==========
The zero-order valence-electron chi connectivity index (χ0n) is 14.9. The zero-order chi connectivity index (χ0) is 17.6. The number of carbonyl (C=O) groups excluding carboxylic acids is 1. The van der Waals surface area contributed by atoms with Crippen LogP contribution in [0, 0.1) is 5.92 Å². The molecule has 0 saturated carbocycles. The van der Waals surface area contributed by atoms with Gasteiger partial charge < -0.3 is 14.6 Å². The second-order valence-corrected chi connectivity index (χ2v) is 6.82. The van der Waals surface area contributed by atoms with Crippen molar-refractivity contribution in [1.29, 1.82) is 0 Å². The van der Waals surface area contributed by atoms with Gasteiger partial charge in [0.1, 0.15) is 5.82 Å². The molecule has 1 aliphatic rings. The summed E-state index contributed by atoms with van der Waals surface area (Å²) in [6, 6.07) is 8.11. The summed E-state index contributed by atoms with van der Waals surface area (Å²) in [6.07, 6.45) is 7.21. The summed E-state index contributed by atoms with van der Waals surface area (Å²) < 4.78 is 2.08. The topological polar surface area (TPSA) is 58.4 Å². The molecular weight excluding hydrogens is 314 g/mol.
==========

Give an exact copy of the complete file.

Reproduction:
The zero-order valence-electron chi connectivity index (χ0n) is 14.9. The zero-order chi connectivity index (χ0) is 17.6. The number of carbonyl (C=O) groups excluding carboxylic acids is 1. The van der Waals surface area contributed by atoms with Crippen LogP contribution in [0, 0.1) is 5.92 Å². The molecule has 0 saturated carbocycles. The van der Waals surface area contributed by atoms with Gasteiger partial charge < -0.3 is 14.6 Å². The second-order valence-corrected chi connectivity index (χ2v) is 6.82. The van der Waals surface area contributed by atoms with Crippen molar-refractivity contribution in [1.29, 1.82) is 0 Å². The van der Waals surface area contributed by atoms with Gasteiger partial charge in [0.1, 0.15) is 5.82 Å². The molecule has 1 aliphatic rings. The summed E-state index contributed by atoms with van der Waals surface area (Å²) in [6, 6.07) is 8.11. The summed E-state index contributed by atoms with van der Waals surface area (Å²) in [6.07, 6.45) is 7.21. The summed E-state index contributed by atoms with van der Waals surface area (Å²) < 4.78 is 2.08. The topological polar surface area (TPSA) is 58.4 Å². The molecular weight excluding hydrogens is 314 g/mol.